Fortunately, and as one might expect coming from the reliable and capable Miskatonic River Press publishing house, editor Scott David Aniolowski was certainly up for the task of accomplishing this goal with Horror for the Holidays. There are a few reprints here (Ramsey Campbell, Thomas Ligotti, Mollie L. Burleson and, of course, Lovecraft), but mostly these are new, original tales for this collection, by a fascinating variety of authors, both experienced and relatively new.

A few words about things that possibly bore most: the cover art "A Krampus in my Stylus" by Jeff Johnson is evocative and a perfect fit for the antho. Also suitable for framing. The interior of the collection is very nicely laid out, nice attention-to-detail touches throughout include a well-delineated TOC, an interesting behind-the-scenes introduction and an ornate drop cap feature at the beginning of each story. The font usage is thoughtful and overall gives the collection an appropriate Grimm's Fairy Tale feel.

The volume kicks off with W. H. Pugmire's "The Tomb of Oscar Wilde," the sole entry for the Rosh Chodesh category. It is a brief, but beautifully-written paen to the titular author. Closing the book is Robert M. Price's "The Nativity of the Avatar," listed as Christmas-themed horror, but relatively remotely, reinterpreting the Gospel via Mythos.
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5 of 5 people found the following review helpful By Michael J. Tresca VINE VOICE on June 2, 2012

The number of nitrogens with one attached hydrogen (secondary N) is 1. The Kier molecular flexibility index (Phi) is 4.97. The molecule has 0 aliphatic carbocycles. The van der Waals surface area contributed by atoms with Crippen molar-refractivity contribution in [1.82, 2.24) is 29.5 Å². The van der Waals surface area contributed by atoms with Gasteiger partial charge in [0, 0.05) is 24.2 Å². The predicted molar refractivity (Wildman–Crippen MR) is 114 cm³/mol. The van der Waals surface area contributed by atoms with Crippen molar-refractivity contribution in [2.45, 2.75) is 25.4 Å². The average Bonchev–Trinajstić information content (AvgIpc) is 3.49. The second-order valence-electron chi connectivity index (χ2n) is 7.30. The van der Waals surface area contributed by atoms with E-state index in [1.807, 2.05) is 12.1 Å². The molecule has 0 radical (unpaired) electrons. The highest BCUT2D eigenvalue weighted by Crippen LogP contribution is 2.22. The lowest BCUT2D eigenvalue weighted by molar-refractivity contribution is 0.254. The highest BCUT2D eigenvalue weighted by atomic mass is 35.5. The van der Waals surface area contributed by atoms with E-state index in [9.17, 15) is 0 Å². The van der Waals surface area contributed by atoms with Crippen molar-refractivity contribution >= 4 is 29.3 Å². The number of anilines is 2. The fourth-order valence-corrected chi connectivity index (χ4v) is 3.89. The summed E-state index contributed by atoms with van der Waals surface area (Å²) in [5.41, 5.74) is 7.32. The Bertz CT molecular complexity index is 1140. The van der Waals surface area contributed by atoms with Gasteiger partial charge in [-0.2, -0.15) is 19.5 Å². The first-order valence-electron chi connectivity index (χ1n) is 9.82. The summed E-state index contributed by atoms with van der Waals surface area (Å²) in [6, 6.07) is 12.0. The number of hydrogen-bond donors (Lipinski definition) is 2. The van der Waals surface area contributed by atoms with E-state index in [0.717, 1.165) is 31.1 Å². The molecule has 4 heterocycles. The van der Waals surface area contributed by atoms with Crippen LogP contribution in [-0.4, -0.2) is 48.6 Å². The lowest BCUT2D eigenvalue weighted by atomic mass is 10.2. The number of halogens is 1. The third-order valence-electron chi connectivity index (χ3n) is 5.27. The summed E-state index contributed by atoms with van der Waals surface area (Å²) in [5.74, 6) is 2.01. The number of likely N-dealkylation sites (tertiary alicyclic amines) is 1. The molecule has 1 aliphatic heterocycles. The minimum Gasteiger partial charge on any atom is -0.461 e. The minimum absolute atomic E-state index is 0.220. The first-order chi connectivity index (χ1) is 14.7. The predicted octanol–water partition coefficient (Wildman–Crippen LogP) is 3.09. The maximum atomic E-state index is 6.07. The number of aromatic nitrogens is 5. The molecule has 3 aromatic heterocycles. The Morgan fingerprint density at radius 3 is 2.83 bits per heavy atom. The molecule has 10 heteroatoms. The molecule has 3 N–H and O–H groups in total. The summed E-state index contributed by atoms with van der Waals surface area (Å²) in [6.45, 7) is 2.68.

Format: Paperback
Horror for the Holidays is a clever collection of holiday-themed Mythos fiction from Miskatonic River Press (MRP) and edited by Scott David Aniolowski. Unlike other publishers of Lovecraft-inspired fiction, MRP has a history of delivering on the promise of producing content that's sharply focused on the topic at hand. Horror for the Holidays has the opposite problem, because almost every story is somehow tied to the Lovecraftian universe but there's no mention of it anywhere on the front or back cover. So let's fix that right now, shall we? If you're looking for Mythos content, this book has it in spades.

The fellow on the cover is Krampus, the anti-Santa who punishes evil children. He appears sans long tongue (artists seems to dislike portraying Krampus with his lolling tongue) about to snatch a wicked child that is tearing the heads off of a bag full of dollies on Christmas Eve. More on Krampus later.

"The Tomb of Oscar Wilde" by W.H. Pugmire is up first celebrating Rosh Chodesh. I'm a fan of Pugmire's gothic style but this entry doesn't really do his work justice. It's very short at four pages, much of it poetry, which is lovely but I would have preferred to see Pugmire flex his claws more in the holiday tradition. In case you're wondering, Rosh Chodesh is the name for the first day of every month in the Hebrew calendar, marked by the appearance of the new moon. 4 of 5.

The sick horror really gets going "Love and Darkness" by Oscar Rios. It's worth noting that although it's not explicitly stated, some of the authors featured in Horror for the Holidays are also role-playing game authors in the Chaosium tradition, so the entities will be familiar to gamers, particularly Ramsey Campbell's contributions. "Love and Darkness" is no exception.